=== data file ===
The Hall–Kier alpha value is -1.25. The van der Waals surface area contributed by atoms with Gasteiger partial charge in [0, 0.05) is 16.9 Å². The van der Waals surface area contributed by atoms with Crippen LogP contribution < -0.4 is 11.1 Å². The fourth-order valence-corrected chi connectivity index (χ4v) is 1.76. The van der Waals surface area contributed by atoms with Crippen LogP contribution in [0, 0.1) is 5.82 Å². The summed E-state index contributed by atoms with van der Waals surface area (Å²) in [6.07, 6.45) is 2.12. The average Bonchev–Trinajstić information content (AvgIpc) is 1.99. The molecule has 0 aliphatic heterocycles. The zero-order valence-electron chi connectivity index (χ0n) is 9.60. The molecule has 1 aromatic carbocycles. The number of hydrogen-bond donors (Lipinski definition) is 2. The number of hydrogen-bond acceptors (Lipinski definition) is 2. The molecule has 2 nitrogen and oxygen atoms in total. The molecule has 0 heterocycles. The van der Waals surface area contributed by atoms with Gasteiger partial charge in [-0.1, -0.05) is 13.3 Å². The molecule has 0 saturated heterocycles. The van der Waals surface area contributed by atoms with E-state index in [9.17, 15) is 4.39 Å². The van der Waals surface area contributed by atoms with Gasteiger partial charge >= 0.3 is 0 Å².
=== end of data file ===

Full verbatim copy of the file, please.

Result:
The Hall–Kier alpha value is -1.25. The van der Waals surface area contributed by atoms with Gasteiger partial charge in [0, 0.05) is 16.9 Å². The van der Waals surface area contributed by atoms with Crippen LogP contribution < -0.4 is 11.1 Å². The fourth-order valence-corrected chi connectivity index (χ4v) is 1.76. The van der Waals surface area contributed by atoms with Crippen LogP contribution in [0, 0.1) is 5.82 Å². The summed E-state index contributed by atoms with van der Waals surface area (Å²) in [6.07, 6.45) is 2.12. The average Bonchev–Trinajstić information content (AvgIpc) is 1.99. The molecule has 0 aliphatic heterocycles. The zero-order valence-electron chi connectivity index (χ0n) is 9.60. The molecule has 1 aromatic carbocycles. The number of hydrogen-bond donors (Lipinski definition) is 2. The number of hydrogen-bond acceptors (Lipinski definition) is 2. The molecule has 2 nitrogen and oxygen atoms in total. The molecule has 0 heterocycles. The van der Waals surface area contributed by atoms with Gasteiger partial charge in [-0.1, -0.05) is 13.3 Å². The molecule has 0 saturated heterocycles. The van der Waals surface area contributed by atoms with E-state index in [9.17, 15) is 4.39 Å². The van der Waals surface area contributed by atoms with Gasteiger partial charge >= 0.3 is 0 Å².